Thots on Sherry Pie and the dangers of mislabeling predatory bahavior.
An LA h(ART)beat blog post.
Sack of potatoes or sack of shit? When I watched the "Meet the Queens" intro videos from all 12 contestants of America's beloved queer monarchy, RuPaul's Drag Race - season 12, a kooky, campy and slightly creepy cartoon character of a woman really stood out. With a forced lisp and multiple "pie" references to boot, I couldn't help but cringe at the awkward attempts at comedy and the extremely put on characterizations of miss Sherry Pie. My first thought was "well, this is just a 5 minute video and there's only so much you can do. We will just see what this person is capable of when the season starts." Little did I know how accurate that assumption was.
Just mere hours ago and throughout today, March 6, 2020, multiple people have come forward with allegations that the performer, real name Joey Gugliemelli, catfished them (sometimes for months) under the guise of an audition process and engaged in predatory behavior which involved the young men masturbating on camera amongst other things. Sherry Pie admitted to the behavior and has since apologized but RuPaul's Drag Race has disqualified her from the season post-taping. Sherry Pie is only the second queen to be disqualified from the show aside from Willam Belli.
This information comes when #MeToo is still a huge conversation being had all over the world. Even Rowan Farrow, who has devoted his life and work to bringing light the dangers of such predatory behavior by high powered men with his podcast "Catch & Kill," has just recently dropped his publishing company, Hachette, because they have acquired the rights to publish his father, Woody Allen's, memoir without his knowledge.
But what about the news coverage? Most headlines read this news as "catfishing" and make little note on what this should actually be called - assault. It's quid-pro-quo predatory behavior and it should be named such publicly. The dangers of mislabeling predatory behaviors can lead to difficulty in taking legal action on those who engage in it. It also can lead to a societal "shrugging off" of such behavior and never keeping people accountable for their actions. It also allows the conversation to turn back into a "men will be men" argument which is just as bad.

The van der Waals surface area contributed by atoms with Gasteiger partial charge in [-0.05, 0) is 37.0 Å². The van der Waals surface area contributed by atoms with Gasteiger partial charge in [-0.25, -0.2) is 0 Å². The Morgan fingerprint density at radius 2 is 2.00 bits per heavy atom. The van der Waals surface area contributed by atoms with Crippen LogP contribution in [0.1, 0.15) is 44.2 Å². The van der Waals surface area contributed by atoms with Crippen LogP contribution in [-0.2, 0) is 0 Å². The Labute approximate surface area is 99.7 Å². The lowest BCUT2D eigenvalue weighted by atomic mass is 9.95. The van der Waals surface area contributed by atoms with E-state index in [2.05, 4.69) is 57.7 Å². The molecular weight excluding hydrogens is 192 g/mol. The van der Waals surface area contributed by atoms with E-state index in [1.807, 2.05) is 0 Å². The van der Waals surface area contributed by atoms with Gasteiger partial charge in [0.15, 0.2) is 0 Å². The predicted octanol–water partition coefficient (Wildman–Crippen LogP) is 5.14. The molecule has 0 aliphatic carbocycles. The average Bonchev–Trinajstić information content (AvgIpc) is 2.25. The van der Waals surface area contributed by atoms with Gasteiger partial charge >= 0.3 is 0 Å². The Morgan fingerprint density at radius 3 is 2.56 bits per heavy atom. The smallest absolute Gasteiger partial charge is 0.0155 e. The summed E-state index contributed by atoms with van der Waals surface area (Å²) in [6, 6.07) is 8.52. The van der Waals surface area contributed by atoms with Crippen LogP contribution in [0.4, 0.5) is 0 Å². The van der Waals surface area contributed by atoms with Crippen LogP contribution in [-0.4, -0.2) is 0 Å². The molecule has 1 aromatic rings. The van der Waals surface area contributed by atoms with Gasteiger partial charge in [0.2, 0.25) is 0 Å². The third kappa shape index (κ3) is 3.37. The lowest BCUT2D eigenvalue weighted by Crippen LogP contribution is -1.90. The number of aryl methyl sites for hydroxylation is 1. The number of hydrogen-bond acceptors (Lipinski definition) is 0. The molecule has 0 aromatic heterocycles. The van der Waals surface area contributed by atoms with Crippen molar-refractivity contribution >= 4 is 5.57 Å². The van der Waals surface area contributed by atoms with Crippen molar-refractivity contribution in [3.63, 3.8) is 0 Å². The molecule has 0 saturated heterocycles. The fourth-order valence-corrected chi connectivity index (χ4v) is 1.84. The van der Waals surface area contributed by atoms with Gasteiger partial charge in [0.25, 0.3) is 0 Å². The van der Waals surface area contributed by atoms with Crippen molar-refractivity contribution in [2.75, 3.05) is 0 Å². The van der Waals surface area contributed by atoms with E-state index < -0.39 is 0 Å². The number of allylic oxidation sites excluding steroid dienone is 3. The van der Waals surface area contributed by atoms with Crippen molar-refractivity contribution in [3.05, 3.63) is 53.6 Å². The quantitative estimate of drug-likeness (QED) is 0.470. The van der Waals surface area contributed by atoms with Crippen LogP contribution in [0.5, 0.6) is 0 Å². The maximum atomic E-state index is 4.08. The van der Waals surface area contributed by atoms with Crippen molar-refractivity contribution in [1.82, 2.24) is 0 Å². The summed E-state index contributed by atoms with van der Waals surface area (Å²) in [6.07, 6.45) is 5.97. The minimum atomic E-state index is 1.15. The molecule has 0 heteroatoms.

We have to teach our children better about how to handle these situations. I have to commend the 5 - now 7 - men who have come forward with the allegations about Sherry Pie. Gay culture doesn't allot the conversation to veer into sexual abuse because we don't think that it can happen to us as our culture deems us just extremely sexual anyways. A lot of us really don't know that we have, indeed, been victims ourselves because it's sort of ingrained into us. A lot of us don't know how to say no because we may have "placed ourselves in the situation" or we "knew what we were getting ourselves into beforehand." These are the same defenses that so many women face when they stand up for themselves. There is no comparison, obviously, there are economic and structural differences between what women face and what gay men face, but there are some similarities. The main thing is to become aware of the abuse, to identify it, and to call it out when we see it. No means no, and if someone is telling you that otherwise simply because you're gay, then that's a problem also.